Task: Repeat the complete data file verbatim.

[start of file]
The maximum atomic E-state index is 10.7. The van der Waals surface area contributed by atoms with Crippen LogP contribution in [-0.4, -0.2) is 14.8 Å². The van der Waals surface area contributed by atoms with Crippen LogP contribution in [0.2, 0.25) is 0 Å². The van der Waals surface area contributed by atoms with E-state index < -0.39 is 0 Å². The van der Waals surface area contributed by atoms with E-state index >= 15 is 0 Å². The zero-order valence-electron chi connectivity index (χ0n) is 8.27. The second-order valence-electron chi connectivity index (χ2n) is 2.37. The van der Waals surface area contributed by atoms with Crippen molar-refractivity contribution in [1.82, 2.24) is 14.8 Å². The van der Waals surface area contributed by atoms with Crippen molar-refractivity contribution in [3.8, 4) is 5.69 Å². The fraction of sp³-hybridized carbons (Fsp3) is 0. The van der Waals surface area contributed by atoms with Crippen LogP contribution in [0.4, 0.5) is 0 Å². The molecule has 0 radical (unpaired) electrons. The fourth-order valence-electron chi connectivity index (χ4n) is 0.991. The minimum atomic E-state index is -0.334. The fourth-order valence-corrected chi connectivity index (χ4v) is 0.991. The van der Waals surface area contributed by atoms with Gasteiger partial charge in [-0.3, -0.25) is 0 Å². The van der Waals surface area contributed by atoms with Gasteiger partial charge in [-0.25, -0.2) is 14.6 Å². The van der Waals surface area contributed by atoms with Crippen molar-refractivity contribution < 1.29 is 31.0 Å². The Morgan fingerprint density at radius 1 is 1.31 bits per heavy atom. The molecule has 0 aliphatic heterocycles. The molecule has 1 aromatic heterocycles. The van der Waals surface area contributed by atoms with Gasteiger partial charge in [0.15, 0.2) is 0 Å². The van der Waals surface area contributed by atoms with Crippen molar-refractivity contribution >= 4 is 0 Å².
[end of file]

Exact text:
The maximum atomic E-state index is 10.7. The van der Waals surface area contributed by atoms with Crippen LogP contribution in [-0.4, -0.2) is 14.8 Å². The van der Waals surface area contributed by atoms with Crippen LogP contribution in [0.2, 0.25) is 0 Å². The van der Waals surface area contributed by atoms with E-state index < -0.39 is 0 Å². The van der Waals surface area contributed by atoms with E-state index >= 15 is 0 Å². The zero-order valence-electron chi connectivity index (χ0n) is 8.27. The second-order valence-electron chi connectivity index (χ2n) is 2.37. The van der Waals surface area contributed by atoms with Crippen molar-refractivity contribution in [1.82, 2.24) is 14.8 Å². The van der Waals surface area contributed by atoms with Crippen molar-refractivity contribution in [3.8, 4) is 5.69 Å². The fraction of sp³-hybridized carbons (Fsp3) is 0. The van der Waals surface area contributed by atoms with Crippen LogP contribution in [0.4, 0.5) is 0 Å². The molecule has 0 radical (unpaired) electrons. The fourth-order valence-electron chi connectivity index (χ4n) is 0.991. The minimum atomic E-state index is -0.334. The fourth-order valence-corrected chi connectivity index (χ4v) is 0.991. The van der Waals surface area contributed by atoms with Gasteiger partial charge in [-0.3, -0.25) is 0 Å². The van der Waals surface area contributed by atoms with Gasteiger partial charge in [-0.25, -0.2) is 14.6 Å². The van der Waals surface area contributed by atoms with Crippen molar-refractivity contribution < 1.29 is 31.0 Å². The Morgan fingerprint density at radius 1 is 1.31 bits per heavy atom. The molecule has 0 aliphatic heterocycles. The molecule has 1 aromatic heterocycles. The van der Waals surface area contributed by atoms with Gasteiger partial charge in [0.15, 0.2) is 0 Å². The van der Waals surface area contributed by atoms with Crippen molar-refractivity contribution >= 4 is 0 Å².